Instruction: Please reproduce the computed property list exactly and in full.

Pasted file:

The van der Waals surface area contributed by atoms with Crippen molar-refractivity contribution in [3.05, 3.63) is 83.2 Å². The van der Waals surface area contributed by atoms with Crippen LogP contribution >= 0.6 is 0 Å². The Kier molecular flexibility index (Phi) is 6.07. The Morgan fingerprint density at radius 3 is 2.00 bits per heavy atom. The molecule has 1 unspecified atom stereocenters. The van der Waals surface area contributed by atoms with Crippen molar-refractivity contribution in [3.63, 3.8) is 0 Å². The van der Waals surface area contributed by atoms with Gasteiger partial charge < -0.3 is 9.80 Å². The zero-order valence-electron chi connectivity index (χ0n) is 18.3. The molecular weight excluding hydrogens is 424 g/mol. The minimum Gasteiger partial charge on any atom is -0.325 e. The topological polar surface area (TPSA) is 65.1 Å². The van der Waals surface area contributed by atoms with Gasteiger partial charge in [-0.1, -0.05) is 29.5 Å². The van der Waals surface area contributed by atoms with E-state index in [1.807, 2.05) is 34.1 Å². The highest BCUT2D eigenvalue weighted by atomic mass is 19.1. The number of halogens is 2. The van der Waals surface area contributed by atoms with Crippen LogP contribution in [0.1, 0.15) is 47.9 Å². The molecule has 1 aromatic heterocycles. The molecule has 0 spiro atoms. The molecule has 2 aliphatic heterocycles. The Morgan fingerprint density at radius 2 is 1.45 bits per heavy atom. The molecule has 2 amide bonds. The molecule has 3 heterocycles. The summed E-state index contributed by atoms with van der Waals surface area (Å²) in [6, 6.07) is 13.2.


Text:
The van der Waals surface area contributed by atoms with Crippen molar-refractivity contribution in [3.05, 3.63) is 83.2 Å². The van der Waals surface area contributed by atoms with Crippen LogP contribution >= 0.6 is 0 Å². The Kier molecular flexibility index (Phi) is 6.07. The Morgan fingerprint density at radius 3 is 2.00 bits per heavy atom. The molecule has 1 unspecified atom stereocenters. The van der Waals surface area contributed by atoms with Crippen molar-refractivity contribution in [3.63, 3.8) is 0 Å². The van der Waals surface area contributed by atoms with Gasteiger partial charge < -0.3 is 9.80 Å². The zero-order valence-electron chi connectivity index (χ0n) is 18.3. The molecular weight excluding hydrogens is 424 g/mol. The minimum Gasteiger partial charge on any atom is -0.325 e. The topological polar surface area (TPSA) is 65.1 Å². The van der Waals surface area contributed by atoms with Gasteiger partial charge in [-0.1, -0.05) is 29.5 Å². The van der Waals surface area contributed by atoms with E-state index in [1.807, 2.05) is 34.1 Å². The highest BCUT2D eigenvalue weighted by atomic mass is 19.1. The number of halogens is 2. The van der Waals surface area contributed by atoms with Crippen LogP contribution in [0.1, 0.15) is 47.9 Å². The molecule has 1 aromatic heterocycles. The molecule has 0 spiro atoms. The molecule has 2 aliphatic heterocycles. The Morgan fingerprint density at radius 2 is 1.45 bits per heavy atom. The molecule has 2 amide bonds. The molecule has 3 heterocycles. The summed E-state index contributed by atoms with van der Waals surface area (Å²) in [6, 6.07) is 13.2.